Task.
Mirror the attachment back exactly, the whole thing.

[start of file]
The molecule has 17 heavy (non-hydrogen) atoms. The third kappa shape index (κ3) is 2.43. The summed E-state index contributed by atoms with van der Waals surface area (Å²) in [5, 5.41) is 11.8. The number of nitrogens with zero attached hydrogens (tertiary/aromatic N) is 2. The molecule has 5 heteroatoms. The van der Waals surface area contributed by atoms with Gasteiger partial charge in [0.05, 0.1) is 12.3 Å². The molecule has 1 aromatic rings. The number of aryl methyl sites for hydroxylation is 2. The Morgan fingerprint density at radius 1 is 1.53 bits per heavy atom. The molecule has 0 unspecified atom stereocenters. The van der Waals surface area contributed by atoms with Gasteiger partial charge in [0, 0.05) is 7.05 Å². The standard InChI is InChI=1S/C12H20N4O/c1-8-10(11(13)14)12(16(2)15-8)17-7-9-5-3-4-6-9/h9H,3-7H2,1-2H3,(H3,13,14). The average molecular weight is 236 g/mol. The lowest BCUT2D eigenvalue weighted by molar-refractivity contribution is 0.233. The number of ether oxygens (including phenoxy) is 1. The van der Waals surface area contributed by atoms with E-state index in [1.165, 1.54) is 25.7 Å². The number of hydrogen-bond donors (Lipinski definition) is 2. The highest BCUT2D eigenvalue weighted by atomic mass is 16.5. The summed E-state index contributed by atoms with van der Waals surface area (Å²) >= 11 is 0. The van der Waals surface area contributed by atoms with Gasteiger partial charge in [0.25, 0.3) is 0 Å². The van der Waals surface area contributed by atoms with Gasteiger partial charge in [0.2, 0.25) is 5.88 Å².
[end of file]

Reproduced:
The molecule has 17 heavy (non-hydrogen) atoms. The third kappa shape index (κ3) is 2.43. The summed E-state index contributed by atoms with van der Waals surface area (Å²) in [5, 5.41) is 11.8. The number of nitrogens with zero attached hydrogens (tertiary/aromatic N) is 2. The molecule has 5 heteroatoms. The van der Waals surface area contributed by atoms with Gasteiger partial charge in [0.05, 0.1) is 12.3 Å². The molecule has 1 aromatic rings. The number of aryl methyl sites for hydroxylation is 2. The Morgan fingerprint density at radius 1 is 1.53 bits per heavy atom. The molecule has 0 unspecified atom stereocenters. The van der Waals surface area contributed by atoms with Gasteiger partial charge in [0, 0.05) is 7.05 Å². The standard InChI is InChI=1S/C12H20N4O/c1-8-10(11(13)14)12(16(2)15-8)17-7-9-5-3-4-6-9/h9H,3-7H2,1-2H3,(H3,13,14). The average molecular weight is 236 g/mol. The lowest BCUT2D eigenvalue weighted by molar-refractivity contribution is 0.233. The number of ether oxygens (including phenoxy) is 1. The van der Waals surface area contributed by atoms with E-state index in [1.165, 1.54) is 25.7 Å². The number of hydrogen-bond donors (Lipinski definition) is 2. The highest BCUT2D eigenvalue weighted by atomic mass is 16.5. The summed E-state index contributed by atoms with van der Waals surface area (Å²) >= 11 is 0. The van der Waals surface area contributed by atoms with Gasteiger partial charge in [0.25, 0.3) is 0 Å². The van der Waals surface area contributed by atoms with Gasteiger partial charge in [0.2, 0.25) is 5.88 Å².